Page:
Wide swaths of southeast Texas have been devastated by Tropical Storm Harvey, with some areas drowning in nearly 40 inches of water — and Lone Star State residents are bracing for another beating with up to 20 inches of rain.
“This is, if not the largest, it has to be categorized as one of the largest disasters America has ever faced,” Texas Gov. Greg Abbott declared at a press conference Monday afternoon.
Forecasters say Harvey, which made landfall in Texas as a Category 4 hurricane on Friday night, will move slowly to the northeast throughout the week and shower some parts of the state with another 15 to 20 inches of rainfall by the end of Thursday.
Certain areas to the west of Houston could see as much as 50 inches of rain by the time the storm is over — which would be the largest recorded total in Texas history.
By Monday, more than 2,000 victims in Houston had been plucked from the catastrophic flooding, which left roads, homes and cars across Texas submerged in water.
Abbott activated the entire Texas National Guard — about 12,000 members — to aid in rescue efforts.
Citizen rescuers also jumped in to help fellow residents, using private motor boats and even kayaks to ferry stranded people to safety as thousands poured into shelters around the state.
With waters continuing to rise, some people panicked as they waited for rescue.
“They’re making it difficult for us to rescue them,” said Clyde Cain, a member of the Louisiana-based Cajun Navy rescue force. “You have people rushing the boat. Everyone wants to get in at the same time. They’re panicking. Water is rising.”
FEMA officials said they expected to see at least 30,000 people show up to shelters by the end of the slow-moving storm.
“It is imperative that we do everything possible to protect the lives and safety of people across the state of Texas as we continue to face the aftermath of this storm,” Gov. Abbott said.
Joe Garcia, wearing a Mets hat, fled his flooded home in Spring, Texas, with his German shepherd Heidi in tow, wading through chest-deep water until he was rescued by a boat.
But some were not so lucky, with the storm’s death toll rising to at least eight people.
A family of six is believed to have been killed when their van was swept away by floodwaters Sunday afternoon as they tried to escape the storm. Four children — Daisy Saldivar, 6; Xavier Saldivar, 8; Dominic Saldivar, 14; Devy Saldivar, 16 — were in the white van, along with their great-grandparents, Manuel Saldivar, 84, and his wife Belia, 81.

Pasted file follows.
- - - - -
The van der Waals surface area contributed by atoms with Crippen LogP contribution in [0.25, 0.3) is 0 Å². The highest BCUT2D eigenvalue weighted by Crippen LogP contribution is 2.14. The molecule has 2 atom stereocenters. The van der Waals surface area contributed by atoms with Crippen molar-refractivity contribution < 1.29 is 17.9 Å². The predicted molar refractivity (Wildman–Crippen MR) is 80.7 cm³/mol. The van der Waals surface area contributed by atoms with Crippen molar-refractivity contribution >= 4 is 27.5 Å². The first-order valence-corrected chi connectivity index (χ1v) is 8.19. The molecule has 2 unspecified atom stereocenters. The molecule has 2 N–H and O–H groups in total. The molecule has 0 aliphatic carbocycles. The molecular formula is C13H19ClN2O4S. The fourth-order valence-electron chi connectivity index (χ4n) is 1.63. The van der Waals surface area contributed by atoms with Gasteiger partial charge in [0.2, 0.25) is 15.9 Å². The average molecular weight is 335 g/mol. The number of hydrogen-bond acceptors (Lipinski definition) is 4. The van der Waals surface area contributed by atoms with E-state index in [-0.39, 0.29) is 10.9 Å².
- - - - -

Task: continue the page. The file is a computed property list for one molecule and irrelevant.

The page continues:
Officials hadn’t confirmed their deaths, but Houston Police Chief Art Acevedo said he’s “really worried about how many bodies we’re going to find.”
One woman was killed near Houston when an oak tree toppled onto her mobile home Monday afternoon while she was napping inside. Porter Fire Department firefighters had to evacuate her husband and remove her body from the home.
In other storm-related news:
- President Trump will touch down in Corpus Christi, Texas, at noon Tuesday to survey the flood damage with his wife, Melania. “Protecting the lives of our people is my highest priority,” he said at a press conference Monday. “Every asset at my command is at the disposal of local officials.”
- Former President George H.W. Bush and his wife Barbara, who live in Houston,were riding out the storm in Maine but said Monday that “our hearts are” in Texas. “We are praying for all of our fellow Houstonians and Texans affected by Harvey, and truly inspired by the flotilla of volunteers — Points of Light all — who are answering the call to help their neighbors,” the former first couple said in a statement.
- The Army Corps of Engineers warned residents that the flooding in some areas could get worse as it releases water from two Houston-area dams. “If we don’t begin releasing now, the volume of uncontrolled water around the dams will be higher and have a greater impact on the surrounding communities,” said Col. Lars Zetterstrom, Galveston District commander of the Corps.
- Officials said that all 350 patients at Ben Taub Hospital, a busy trauma center in Houston, would have to be evacuated after its basement was flooded. The flood waters also forced one of the world’s most famous cancer institutes, MD Anderson Cancer Center, to cancel all appointments and surgeries.
Meanwhile, FEMA Administrator Brock Long said he expects about 450,000 people will file for disaster relief, adding the agency will “be here for several years helping you guys recover.”
Former FEMA Director Michael Brown — who ran the George W. Bush administration’s botched rescue efforts during Hurricane Katrina — said Harvey will surely be worse than the devastating 2005 storm.
Brown said flooding in population-dense Houston, the country’s fourth-largest city, is likely to bring unprecedented suffering and damage.
“There are several factors that make it worse than Katrina. For one, there is the scope of the flooding. Harris County and the surrounding areas are so saturated,” Brown told the Houston Chronicle. “Also, the amount of damages will continue to grow. There will be mold and structural damages adding up.”
Brown said when Tropical Storm Harvey finally goes away, it will leave an incredible bill for taxpayers to pick up.
“This will be unfathomably expensive for both the private sector and taxpayers,” Brown said. “This will be easily the most expensive natural disaster in American history.”